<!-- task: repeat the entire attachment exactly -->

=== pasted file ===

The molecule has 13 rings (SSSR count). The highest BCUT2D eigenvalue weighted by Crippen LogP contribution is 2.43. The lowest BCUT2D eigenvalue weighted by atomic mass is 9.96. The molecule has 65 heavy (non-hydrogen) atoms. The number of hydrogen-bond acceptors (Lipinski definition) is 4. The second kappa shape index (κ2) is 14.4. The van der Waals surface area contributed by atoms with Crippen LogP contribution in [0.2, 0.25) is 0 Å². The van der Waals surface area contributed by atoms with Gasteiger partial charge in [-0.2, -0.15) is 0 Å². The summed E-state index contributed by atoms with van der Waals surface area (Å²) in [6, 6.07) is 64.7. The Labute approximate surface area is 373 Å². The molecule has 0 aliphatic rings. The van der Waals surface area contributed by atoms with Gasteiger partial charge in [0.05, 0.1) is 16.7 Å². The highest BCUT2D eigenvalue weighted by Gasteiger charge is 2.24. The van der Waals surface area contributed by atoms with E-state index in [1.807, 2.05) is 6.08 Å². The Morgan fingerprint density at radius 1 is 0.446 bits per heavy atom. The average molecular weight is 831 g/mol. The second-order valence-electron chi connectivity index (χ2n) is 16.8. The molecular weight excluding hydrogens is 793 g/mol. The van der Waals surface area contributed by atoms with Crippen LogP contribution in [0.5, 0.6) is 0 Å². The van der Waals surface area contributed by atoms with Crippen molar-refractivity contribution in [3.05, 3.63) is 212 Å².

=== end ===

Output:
The molecule has 13 rings (SSSR count). The highest BCUT2D eigenvalue weighted by Crippen LogP contribution is 2.43. The lowest BCUT2D eigenvalue weighted by atomic mass is 9.96. The molecule has 65 heavy (non-hydrogen) atoms. The number of hydrogen-bond acceptors (Lipinski definition) is 4. The second kappa shape index (κ2) is 14.4. The van der Waals surface area contributed by atoms with Crippen LogP contribution in [0.2, 0.25) is 0 Å². The van der Waals surface area contributed by atoms with Gasteiger partial charge in [-0.2, -0.15) is 0 Å². The summed E-state index contributed by atoms with van der Waals surface area (Å²) in [6, 6.07) is 64.7. The Labute approximate surface area is 373 Å². The molecule has 0 aliphatic rings. The van der Waals surface area contributed by atoms with Gasteiger partial charge in [0.05, 0.1) is 16.7 Å². The highest BCUT2D eigenvalue weighted by Gasteiger charge is 2.24. The van der Waals surface area contributed by atoms with E-state index in [1.807, 2.05) is 6.08 Å². The Morgan fingerprint density at radius 1 is 0.446 bits per heavy atom. The average molecular weight is 831 g/mol. The second-order valence-electron chi connectivity index (χ2n) is 16.8. The molecular weight excluding hydrogens is 793 g/mol. The van der Waals surface area contributed by atoms with Crippen LogP contribution in [0.5, 0.6) is 0 Å². The van der Waals surface area contributed by atoms with Crippen molar-refractivity contribution in [3.05, 3.63) is 212 Å².